Jean-Luc Nancy traces the how the notion of community connects to concepts of experience, discourse and the individual. Arguing that is has dominated modern thought, Nancy discards the popular notions and redefines community. He believes it can’t be reduced to a collection of separate individuals nor a fascist hypostasized communal substance. Our attempts to design pre-planned definitions often leads to social violence and political terror. Thus, he poses the social and political question of how to proceed with the development of society. He believes that community shouldn’t be the result of production but a work of art. He doesn’t want the community to become a single thing or to be the result of a longing for an “original community.”
Giorgio Agamben, in turn, looks at the politics of a whatever singularity, that is a being whose community is not mediated by any condition of belonging. He believes that the singularities form a community without affirming an identity. He believes that cultural identity were useful and necessary to assert independence from colonial rule but today, nationalist affirmations of identity for their own sake act only in the interests of separatism. In his elaboration of singularity, human identity is not mediated by its belonging. His politics calls for equality not on being part of a group, but in being a singular whatever being.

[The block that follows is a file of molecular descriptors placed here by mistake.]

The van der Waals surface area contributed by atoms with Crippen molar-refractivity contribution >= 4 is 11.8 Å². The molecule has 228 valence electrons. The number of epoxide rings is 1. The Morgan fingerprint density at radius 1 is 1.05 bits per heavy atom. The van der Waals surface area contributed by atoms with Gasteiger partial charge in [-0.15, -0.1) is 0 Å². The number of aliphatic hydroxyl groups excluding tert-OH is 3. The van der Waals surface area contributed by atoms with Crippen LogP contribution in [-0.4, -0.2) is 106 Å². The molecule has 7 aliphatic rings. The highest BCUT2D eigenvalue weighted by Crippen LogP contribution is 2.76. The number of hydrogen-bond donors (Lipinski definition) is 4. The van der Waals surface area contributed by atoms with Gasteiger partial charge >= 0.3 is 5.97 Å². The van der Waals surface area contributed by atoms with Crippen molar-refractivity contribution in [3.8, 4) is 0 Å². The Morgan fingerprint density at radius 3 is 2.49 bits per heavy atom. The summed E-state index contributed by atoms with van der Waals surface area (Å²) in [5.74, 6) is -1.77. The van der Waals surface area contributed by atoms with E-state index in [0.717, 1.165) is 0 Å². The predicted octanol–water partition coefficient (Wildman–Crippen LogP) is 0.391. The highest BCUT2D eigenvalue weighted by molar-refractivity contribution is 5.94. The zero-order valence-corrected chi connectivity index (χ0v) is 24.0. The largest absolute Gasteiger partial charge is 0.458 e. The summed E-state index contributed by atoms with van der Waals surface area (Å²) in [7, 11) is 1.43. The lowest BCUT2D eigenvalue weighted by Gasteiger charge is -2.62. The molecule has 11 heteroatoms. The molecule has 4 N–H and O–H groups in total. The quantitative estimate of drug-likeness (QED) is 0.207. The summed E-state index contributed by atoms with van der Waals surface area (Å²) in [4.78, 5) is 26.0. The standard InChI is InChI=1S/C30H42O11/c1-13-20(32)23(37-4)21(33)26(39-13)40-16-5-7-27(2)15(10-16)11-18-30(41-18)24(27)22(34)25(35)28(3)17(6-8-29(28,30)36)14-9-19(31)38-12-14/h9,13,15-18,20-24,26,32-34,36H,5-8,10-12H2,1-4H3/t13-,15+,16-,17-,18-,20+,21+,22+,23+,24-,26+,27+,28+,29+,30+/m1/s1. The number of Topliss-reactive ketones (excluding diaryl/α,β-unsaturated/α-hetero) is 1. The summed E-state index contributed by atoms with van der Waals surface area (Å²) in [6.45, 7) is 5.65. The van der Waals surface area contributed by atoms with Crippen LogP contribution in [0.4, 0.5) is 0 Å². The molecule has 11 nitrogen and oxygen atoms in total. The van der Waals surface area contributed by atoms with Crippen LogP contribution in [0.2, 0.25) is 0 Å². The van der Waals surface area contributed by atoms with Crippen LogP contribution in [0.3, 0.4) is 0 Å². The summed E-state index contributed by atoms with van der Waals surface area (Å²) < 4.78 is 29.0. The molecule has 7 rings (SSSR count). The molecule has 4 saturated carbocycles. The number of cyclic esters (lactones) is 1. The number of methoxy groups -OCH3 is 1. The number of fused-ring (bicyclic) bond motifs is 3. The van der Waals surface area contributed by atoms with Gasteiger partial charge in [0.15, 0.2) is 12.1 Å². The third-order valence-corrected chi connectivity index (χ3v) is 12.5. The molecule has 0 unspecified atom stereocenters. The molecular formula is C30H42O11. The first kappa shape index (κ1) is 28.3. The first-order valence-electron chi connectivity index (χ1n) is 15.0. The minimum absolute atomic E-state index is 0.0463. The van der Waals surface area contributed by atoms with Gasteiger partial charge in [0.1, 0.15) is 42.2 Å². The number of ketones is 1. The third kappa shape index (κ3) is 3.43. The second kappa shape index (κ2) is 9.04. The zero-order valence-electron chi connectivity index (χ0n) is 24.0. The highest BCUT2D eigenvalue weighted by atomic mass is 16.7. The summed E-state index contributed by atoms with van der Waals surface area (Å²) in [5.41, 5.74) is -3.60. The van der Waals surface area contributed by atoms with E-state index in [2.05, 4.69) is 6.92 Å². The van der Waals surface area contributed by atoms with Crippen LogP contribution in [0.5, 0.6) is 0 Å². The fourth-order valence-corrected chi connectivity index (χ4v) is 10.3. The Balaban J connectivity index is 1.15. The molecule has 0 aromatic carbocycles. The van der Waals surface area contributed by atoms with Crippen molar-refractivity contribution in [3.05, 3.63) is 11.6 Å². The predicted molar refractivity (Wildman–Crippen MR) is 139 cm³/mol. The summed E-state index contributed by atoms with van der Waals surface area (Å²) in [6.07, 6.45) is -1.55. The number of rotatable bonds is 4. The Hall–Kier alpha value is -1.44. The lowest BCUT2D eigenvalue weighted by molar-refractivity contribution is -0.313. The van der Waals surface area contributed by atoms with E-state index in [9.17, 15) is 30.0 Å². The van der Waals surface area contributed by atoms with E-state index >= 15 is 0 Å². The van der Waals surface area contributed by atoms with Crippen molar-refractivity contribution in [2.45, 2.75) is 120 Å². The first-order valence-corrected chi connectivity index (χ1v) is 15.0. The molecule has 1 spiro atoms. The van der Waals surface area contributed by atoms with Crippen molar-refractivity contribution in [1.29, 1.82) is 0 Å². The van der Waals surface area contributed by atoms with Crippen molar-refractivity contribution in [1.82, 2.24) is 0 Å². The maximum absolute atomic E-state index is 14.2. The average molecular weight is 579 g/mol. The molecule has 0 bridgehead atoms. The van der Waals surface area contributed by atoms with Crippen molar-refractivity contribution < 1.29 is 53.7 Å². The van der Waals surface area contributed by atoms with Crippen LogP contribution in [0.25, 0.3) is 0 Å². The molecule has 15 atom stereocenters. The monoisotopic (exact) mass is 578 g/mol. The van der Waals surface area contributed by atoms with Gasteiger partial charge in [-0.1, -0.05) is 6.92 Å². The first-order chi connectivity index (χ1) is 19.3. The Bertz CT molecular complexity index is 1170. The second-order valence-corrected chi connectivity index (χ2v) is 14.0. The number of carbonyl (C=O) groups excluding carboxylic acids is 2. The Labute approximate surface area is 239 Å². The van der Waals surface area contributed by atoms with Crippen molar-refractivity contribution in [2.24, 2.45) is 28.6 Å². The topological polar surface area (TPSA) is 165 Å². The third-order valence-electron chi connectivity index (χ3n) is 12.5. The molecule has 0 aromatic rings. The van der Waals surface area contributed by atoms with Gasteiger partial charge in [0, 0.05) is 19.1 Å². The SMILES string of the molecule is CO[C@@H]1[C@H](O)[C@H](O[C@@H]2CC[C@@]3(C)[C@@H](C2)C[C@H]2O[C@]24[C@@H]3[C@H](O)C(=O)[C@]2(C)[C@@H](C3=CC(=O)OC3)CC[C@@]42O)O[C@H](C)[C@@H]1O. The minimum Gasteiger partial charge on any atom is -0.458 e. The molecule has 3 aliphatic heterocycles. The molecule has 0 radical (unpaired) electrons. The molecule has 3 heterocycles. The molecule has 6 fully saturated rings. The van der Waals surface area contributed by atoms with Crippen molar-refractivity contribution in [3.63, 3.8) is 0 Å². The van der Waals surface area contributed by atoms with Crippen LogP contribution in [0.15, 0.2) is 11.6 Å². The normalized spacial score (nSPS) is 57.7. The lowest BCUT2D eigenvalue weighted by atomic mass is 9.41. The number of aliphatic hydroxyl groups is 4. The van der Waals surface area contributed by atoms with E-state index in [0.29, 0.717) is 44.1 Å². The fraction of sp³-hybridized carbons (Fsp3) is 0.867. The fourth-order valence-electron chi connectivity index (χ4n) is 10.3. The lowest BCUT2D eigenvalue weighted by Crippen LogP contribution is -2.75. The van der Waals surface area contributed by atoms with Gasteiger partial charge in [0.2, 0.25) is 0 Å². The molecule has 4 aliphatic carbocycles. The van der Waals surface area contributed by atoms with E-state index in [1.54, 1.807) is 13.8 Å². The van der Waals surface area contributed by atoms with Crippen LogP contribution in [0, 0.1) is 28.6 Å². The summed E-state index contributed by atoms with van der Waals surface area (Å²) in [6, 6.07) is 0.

Diane Davis looks at how we develop boundaries in language and identities and tries to examine instances that can break down those boundaries and reveal a connection shared among subjects and how it is fluid and excessive. This approach is based on a play of language and disrupting the either/or binary construction of the dialectic. Her emphasis on the excluded “third” of excess overflows language’s dichotomies. Specifically, she looks at how language disrupts and shatters confining conceptual frameworks. She criticizes identity politics which solidify identity in terms of community and ends up maintaining the very social structures they are trying to eliminate.
Gayatri Spivak examines how teaching can serve as an interruption of this conventional notion of community by examining how after the event of political independence, there is always a new nation that cannot participate in decolonization. This community has no established communication process outside of the culture of imperialism. The subaltern functions in this community as an invisible resistance to homegenic practices. She is concerned with how subalterns can resist and protest outside impositions without being further buried underground.